Myanmar Health Sciences Research Journal


Archives   2012

Myanmar   Health   Sciences   Research   Journal

Volume   24,  Number   2

TITLE:   Learning styles of medical students of different genders, University of Medicine (Magway).
AUTHOR:   Mya Mya Lwin; Khin Thuzar Htwe; Thet Nwe Oo; Naw Paw Saywa; Khine Sandar Maw; Moe The Phyu
SOURCE:   Myanmar Health Services Research Journal. 2012; 24(2): 84-88
ABSTRACT:   Learning styles are different approaches or ways of learning that differ among individuals. Some learn through seeing while the others learn through listening, moving, doing and touching. The knowledge of learning styles of the students helps educators to identify and solve learning problems among students that in turn help the students to become more effective learners by adapting classroom methods to best fit each student's learning style. To identify the learning styles of medical students of deferent gender of University of Medicine (Magway), the VARK questionnaires were administered to a total of 559 medical students; 182 first-year medical students, 196 third-year medical students and 181 final part II medical students of University of Medicine (Magway) in March 2010. A total of 315 male and 244 female medical students participated in this study. Both males and females preferred multimodal learning style to unimodal learning style (83.2%, 80.7% vs. 16.8%, 19.3%), respectively. In unimodel style, reading/writing mode (38%, 38%) was the most commonly used mode followed by auditory (28%, 36%) and kinesthetic. Visual mode was found to be least commonly used mode in both male (8%) and female students (9%). More male students (26%) used kinesthetics mode than female students (17%). In contrast, more female students (36%) used auditory mode than male students (28%). Most of the male (39.3%) and female (43.7%) students used bimodal learning style. 29.4% of male students used trimodal style and 31.3% quadrimodal. Of the females who preferred multimodal learning style, 35.5% was trimodal user and 20.8% was quadrimodal. Both male and female students used auditory reading (AR) modes more commonly than other combination. Male students showed more preference on auditory kinesthetics (AK) than female students whereas more female students were in favor of visual auditory (VA) modes than male students. Both male (37.7%) and female students (45.7%) used auditory reading (VAR) modes more commonly than other combinations.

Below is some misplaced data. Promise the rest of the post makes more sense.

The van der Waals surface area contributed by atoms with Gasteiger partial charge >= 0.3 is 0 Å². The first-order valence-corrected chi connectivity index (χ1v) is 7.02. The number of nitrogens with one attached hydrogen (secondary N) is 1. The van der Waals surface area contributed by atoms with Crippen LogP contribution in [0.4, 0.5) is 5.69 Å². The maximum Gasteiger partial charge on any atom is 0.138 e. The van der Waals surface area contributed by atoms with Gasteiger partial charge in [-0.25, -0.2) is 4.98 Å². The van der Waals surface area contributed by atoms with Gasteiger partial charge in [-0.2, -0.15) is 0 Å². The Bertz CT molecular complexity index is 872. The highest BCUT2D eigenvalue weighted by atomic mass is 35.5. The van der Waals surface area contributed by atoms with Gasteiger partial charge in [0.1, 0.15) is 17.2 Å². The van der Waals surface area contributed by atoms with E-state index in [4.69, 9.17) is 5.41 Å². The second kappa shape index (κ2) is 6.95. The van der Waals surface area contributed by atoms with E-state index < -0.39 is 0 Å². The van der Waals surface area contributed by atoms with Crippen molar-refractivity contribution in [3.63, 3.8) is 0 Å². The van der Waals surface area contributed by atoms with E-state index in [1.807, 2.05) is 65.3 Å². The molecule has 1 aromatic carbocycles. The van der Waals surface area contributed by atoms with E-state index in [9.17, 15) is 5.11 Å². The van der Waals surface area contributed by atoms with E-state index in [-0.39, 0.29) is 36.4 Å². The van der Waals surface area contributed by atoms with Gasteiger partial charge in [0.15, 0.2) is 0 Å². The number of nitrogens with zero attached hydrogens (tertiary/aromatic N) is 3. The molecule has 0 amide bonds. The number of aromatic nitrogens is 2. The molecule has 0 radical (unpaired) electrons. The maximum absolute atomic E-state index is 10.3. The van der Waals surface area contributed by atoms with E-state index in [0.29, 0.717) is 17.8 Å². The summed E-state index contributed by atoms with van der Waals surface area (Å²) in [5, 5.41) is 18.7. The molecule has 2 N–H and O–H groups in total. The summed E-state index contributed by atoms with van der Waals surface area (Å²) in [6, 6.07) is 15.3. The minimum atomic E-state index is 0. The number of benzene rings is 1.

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Vision : Achieving a healthier nation through application of research findings          Mission Statement : To Develop and promote solutions to the major health problems of Myanmar